The psychologist Paul Meehl named this fallacy "the P.T. Barnum effect" because Barnum built his circus and dime museum on the principle of having something for everyone. It is also called "the Forer effect" after its discoverer, the psychologist Bertram R. Forer, who modestly dubbed it "the fallacy of personal validation".
Here is the Very Wise NYT Commentator Nicholas Kristof stating that, according to his "calculations", the US invasion of Afghanistan may save up to one million lives, because guns and bombs can save lives like scalpels and IVs can.
I truly wish that every person who advocates for a war could be given a gun and a one-way plane ticket to the country in question. This is actually what would save millions of lives.
No need to provide these guys with a return ticket. The grateful people whom he's saving will gladly buy one for him, once they are free.
Last edited by Adam Strange; 02-03-2022 at 08:51 PM.
E: I didn't see that this was a thread. Yeah, if Russia annexed all of Ukraine I would not care. One kleptocracy swallowing another one which happens to be run by neonazis is the "worst case" scenario here. I really don't want there to be a nuclear holocaust over this shit.
Last edited by FreelancePoliceman; 02-03-2022 at 04:25 PM.
Until people started writing in and saying that their policies were wrong.
Sometimes, all it takes is one person to let people know that there are other options than the ones they've been presented with.
It's historical, ethnical and cultural Russian territory which was illegally and against direct voting of people (referendum of 1991) separated.
Since 2014 the most part of this territory is under half-open USA & Co occupation as the result of military overturn, the part of territory is under civil war and some piece is officially returned to "main Russia".
To explain better what "Ukraine" is. There never was such state as "Ukraine" and never that territory was an independend state. Southern half of it was joined to Russia in 18 century end, which before was under the control by different tatars/turks. While nothern part was goten from Poland, which earlier conqured it after weakening in tatarian war of 13 century.
It uses music of Polish hymn and a flag which was given by Austria to its region with many Russians.
Until 1920s most people in today "ukraine" named themselves as Russians. Then there was done an organisation of pseudonational republics as USSR parts, which practically were not more than Russian regions as were before in Russian Empire.
In 1991 most people of "ukraine" voted to stay as a part of USSR/Russia as a federal part (alike USA has different its states). Then happened illegal overturn and kind of "independent borderland" with pseudo-nationality "borderlanders" appeared.
USA & Co use the situation of opposing on this territory to make a pressure on Russian officials and as part of war against Russians and other competitors.
The dream of USA and Russians seems is similar - to make a war. USA wants to make a harm to Russia. While Russians are not against another open conflict to return the part of their land. The main problem of Russia are liberal-western government (and same its owners as ruling class of traders) which most probably will betray to lead the war badly as did before during Afganistan and Chechnya conflicts or doubtful to start it (as rejected in 2014 when there was legal basis for this). And it's doubtful someone better will take the control as happened in 1917 with communists and then will can to establish better rule. Russians mostly "tolerate" liberal shit which harmfully rules since 1991, as do not know better alternatives (in practical political form, not ideological sense) still and have no wish for another civil war.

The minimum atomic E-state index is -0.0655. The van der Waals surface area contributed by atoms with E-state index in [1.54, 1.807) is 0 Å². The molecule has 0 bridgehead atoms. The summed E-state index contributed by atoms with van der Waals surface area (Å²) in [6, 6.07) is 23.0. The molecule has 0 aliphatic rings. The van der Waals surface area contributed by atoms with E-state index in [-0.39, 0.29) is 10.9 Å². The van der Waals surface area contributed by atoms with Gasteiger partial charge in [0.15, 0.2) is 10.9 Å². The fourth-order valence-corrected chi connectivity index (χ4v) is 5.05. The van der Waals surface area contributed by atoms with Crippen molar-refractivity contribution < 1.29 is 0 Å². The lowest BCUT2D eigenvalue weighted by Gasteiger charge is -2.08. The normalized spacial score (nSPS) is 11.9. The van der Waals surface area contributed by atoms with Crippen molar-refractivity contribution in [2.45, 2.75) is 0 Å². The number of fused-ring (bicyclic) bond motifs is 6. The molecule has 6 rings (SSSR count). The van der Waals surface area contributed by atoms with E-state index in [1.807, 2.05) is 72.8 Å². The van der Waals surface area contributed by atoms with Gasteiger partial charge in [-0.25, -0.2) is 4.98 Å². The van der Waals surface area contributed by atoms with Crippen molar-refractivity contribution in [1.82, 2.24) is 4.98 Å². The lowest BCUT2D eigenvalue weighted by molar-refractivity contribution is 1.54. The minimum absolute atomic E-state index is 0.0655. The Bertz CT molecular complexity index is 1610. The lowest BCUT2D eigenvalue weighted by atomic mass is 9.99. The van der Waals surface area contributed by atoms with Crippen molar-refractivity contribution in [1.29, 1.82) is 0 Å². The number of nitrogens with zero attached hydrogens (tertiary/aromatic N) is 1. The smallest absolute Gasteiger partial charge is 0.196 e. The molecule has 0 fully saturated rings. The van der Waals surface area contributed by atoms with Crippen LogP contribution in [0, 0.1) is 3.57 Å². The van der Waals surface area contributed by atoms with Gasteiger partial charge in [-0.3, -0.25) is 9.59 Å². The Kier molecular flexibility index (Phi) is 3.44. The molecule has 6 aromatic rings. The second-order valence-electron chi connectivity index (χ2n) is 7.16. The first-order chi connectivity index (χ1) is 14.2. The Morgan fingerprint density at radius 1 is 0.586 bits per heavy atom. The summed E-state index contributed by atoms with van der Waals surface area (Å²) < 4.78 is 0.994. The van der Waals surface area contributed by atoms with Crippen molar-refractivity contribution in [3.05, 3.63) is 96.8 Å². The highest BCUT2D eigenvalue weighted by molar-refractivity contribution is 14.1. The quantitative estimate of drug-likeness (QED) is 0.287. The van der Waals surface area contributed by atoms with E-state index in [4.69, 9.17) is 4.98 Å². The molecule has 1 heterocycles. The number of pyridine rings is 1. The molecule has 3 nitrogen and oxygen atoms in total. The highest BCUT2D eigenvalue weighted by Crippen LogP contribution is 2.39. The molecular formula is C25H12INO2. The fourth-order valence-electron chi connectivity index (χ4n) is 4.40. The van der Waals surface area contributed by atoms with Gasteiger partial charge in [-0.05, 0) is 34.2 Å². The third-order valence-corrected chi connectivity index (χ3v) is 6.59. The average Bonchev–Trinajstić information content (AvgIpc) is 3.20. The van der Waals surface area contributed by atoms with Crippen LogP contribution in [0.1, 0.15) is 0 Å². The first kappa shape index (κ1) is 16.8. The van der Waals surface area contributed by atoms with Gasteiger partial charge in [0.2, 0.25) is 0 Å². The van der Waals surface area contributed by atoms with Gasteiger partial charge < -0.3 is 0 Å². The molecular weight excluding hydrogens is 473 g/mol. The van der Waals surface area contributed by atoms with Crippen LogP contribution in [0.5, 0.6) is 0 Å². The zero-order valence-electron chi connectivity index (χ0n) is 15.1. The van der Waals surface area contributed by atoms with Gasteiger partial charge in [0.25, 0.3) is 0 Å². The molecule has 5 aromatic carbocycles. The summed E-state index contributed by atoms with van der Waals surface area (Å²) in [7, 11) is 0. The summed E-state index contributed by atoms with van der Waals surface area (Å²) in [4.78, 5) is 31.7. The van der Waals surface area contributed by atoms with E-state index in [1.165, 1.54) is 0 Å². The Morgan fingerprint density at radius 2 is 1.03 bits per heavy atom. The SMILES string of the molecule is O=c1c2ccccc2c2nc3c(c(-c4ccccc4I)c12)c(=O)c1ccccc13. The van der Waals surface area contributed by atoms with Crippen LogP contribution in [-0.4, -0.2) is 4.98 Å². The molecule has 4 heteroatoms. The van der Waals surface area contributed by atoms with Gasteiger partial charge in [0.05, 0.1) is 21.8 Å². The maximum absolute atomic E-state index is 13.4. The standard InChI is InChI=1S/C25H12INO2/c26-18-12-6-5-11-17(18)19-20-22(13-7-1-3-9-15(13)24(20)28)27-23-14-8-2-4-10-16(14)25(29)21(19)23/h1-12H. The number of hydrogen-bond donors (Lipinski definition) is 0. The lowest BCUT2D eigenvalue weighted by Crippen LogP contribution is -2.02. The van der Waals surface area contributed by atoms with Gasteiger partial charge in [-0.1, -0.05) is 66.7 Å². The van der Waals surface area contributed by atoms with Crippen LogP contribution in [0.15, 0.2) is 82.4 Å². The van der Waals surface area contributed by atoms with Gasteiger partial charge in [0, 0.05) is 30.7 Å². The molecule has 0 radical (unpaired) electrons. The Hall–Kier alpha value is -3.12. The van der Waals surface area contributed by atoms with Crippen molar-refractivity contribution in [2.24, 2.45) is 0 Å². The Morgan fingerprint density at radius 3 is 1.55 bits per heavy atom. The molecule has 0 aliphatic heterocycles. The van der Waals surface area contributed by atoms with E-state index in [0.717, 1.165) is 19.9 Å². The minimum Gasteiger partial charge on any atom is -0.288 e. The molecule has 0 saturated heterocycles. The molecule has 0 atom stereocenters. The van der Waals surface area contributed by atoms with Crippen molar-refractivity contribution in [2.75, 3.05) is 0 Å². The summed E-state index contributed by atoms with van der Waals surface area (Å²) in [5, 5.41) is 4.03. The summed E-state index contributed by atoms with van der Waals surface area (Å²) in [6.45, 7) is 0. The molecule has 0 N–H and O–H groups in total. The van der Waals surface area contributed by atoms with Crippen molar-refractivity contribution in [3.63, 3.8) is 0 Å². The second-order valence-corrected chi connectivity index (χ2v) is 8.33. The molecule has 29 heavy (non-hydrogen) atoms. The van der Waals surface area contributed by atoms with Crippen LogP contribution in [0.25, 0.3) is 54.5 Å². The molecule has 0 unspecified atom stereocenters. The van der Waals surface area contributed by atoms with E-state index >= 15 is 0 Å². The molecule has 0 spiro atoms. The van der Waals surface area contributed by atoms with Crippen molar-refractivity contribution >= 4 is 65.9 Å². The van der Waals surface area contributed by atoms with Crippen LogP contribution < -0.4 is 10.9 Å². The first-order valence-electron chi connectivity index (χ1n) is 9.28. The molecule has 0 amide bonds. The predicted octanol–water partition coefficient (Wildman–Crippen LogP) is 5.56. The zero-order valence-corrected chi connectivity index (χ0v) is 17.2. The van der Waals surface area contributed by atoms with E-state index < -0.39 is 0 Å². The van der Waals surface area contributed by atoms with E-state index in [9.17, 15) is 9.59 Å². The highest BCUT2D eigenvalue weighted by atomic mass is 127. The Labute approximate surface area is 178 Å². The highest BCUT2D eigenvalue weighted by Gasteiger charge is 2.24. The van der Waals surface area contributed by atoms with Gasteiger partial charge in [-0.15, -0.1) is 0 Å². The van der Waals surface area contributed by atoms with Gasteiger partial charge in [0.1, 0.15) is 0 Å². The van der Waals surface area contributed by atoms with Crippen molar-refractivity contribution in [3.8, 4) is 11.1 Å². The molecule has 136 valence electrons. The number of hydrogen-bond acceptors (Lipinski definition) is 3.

I wonder what the US would look like today if the Confederacy of the Southern States had succeeded in seceding?
We wouldn't have Florida, for one thing. Or Texas. Or maybe we would. Once slavery ended because of cheaper oil prices, having an economy based on cotton might not be so great.
Putin knows that Ukraine can't be easily annexed. Not even eastern Ukraine can be annexed easily. He knows that a military confrontation with NATO is out of the question and would go badly for him. The best that he can hope for is a devolved Ukraine with more autonomous regions, regions with their own interests, that can be played off against each other, and some of which would no doubt accept Russian patronage.
Putin's attempt to reestablish Ukrainian neutrality has so far failed. But the bluster of a Russian invasion is already causing foreign investment to leave. A victory for Putin could include Russian businesses getting a bigger share of the Ukrainian pie, Russia getting more influence in Ukrainian affairs as a result, and the Ukrainian politicians who helped 'diffuse' the crisis having to thank Russia for their popularity. There are lots of interesting ways to thank Russia.
Europe should be stocking up its energy reserves without delay, even if there is no war Putin can threaten to cut energy exports.
Supposedly there's a limited timeframe (until the end of February or so) for a Russian invasion by land, because the Russians need the boggy ground to be frozen in order to drive the tanks in. But Putin could just focus on an air war for the most part.